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Date: Mon, 30 Jun 1997 10:53:09 MST

Q: I am on my second round of finding CB equipement. My first go at it was a Radio Shack hand held $112 with a magnetic mount 18 inch or so loaded antenna. Bad combo and bad signal. I had to mount the mag antenna inside the vehicle on outings.

A: Radio Shack and others (Wall Mart "Popular Science" brand) carry antennae similiar to your description. I have one with a spring at the base, and a center load. It works very well, and I almost never knock it off. (I hit it on tree branches all the time.) The only time it comes off is if you hit the base or the spring at the base. If any other part of the antenna hits a tree branch, it will still stick.

Q: I was thinking of the converter sold by JC whitney that allows one to use the stock antenna for the radio and the CB. It claims a SWR is not needed.

Anyone with experience with this???

A: Been there. Done that. Don't bother. Bad reception and transmission range. The Hummer radio antenna is poorly situated for 2-way radio.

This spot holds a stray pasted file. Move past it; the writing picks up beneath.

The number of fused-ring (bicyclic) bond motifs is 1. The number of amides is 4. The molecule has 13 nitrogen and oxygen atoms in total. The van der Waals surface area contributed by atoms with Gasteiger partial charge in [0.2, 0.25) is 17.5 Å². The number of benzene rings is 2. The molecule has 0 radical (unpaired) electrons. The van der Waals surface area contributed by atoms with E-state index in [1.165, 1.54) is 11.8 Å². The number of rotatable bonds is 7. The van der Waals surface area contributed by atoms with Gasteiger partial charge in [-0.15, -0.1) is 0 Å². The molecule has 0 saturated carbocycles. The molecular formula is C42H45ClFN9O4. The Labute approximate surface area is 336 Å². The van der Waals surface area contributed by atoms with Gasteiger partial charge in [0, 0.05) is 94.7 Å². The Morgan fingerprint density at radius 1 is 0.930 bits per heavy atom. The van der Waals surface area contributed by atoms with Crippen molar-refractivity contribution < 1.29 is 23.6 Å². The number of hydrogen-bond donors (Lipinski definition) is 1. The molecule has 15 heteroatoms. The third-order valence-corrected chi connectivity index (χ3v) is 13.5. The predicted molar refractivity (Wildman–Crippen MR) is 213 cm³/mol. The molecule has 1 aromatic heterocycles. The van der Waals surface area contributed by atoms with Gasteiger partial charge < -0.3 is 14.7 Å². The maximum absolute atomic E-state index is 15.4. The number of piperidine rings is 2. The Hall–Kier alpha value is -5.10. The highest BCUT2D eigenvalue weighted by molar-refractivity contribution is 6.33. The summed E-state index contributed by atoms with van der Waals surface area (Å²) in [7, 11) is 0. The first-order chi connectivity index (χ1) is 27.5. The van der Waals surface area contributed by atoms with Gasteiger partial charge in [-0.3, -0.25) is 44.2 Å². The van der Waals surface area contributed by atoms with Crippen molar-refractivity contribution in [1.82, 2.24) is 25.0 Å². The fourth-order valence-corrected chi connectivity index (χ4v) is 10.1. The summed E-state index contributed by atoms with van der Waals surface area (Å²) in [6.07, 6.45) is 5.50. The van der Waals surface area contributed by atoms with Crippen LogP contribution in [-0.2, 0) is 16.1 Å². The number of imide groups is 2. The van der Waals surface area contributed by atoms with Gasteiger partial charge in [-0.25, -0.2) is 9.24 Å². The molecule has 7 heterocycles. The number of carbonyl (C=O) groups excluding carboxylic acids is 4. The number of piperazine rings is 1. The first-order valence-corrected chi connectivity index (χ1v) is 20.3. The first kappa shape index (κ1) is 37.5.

Dave Breggin
'95 Diesel Wagon

Date: Mon, 30 Jun 1997 21:13:29 -0500

Hello Michael and others,

I thought I would add some confusion to the CB topic based upon my experience with the particular CB I have. I am not a communications expert (even if I own a paging company).

I bought a Radio Shack CB on sale for $49. It works great. It is the model that has the channel changer on the microphone. It is far from perfect, but has always done fine under fire.

I could have bought a $500 unit with SSB and other features, but I didn't need that for the 6 or so trips off road (maybe 8) I make. I use the standard 4 ft antenna that they sell. I have it mounted on my back bumper above the license plate. The top is lightly attached with a coat hanger to my rack to avoid the constant slapping against the vehicle.

When I make highway trips, I turn on the unit and often ask the truckers how the signal is. It is fine, but not spectacular.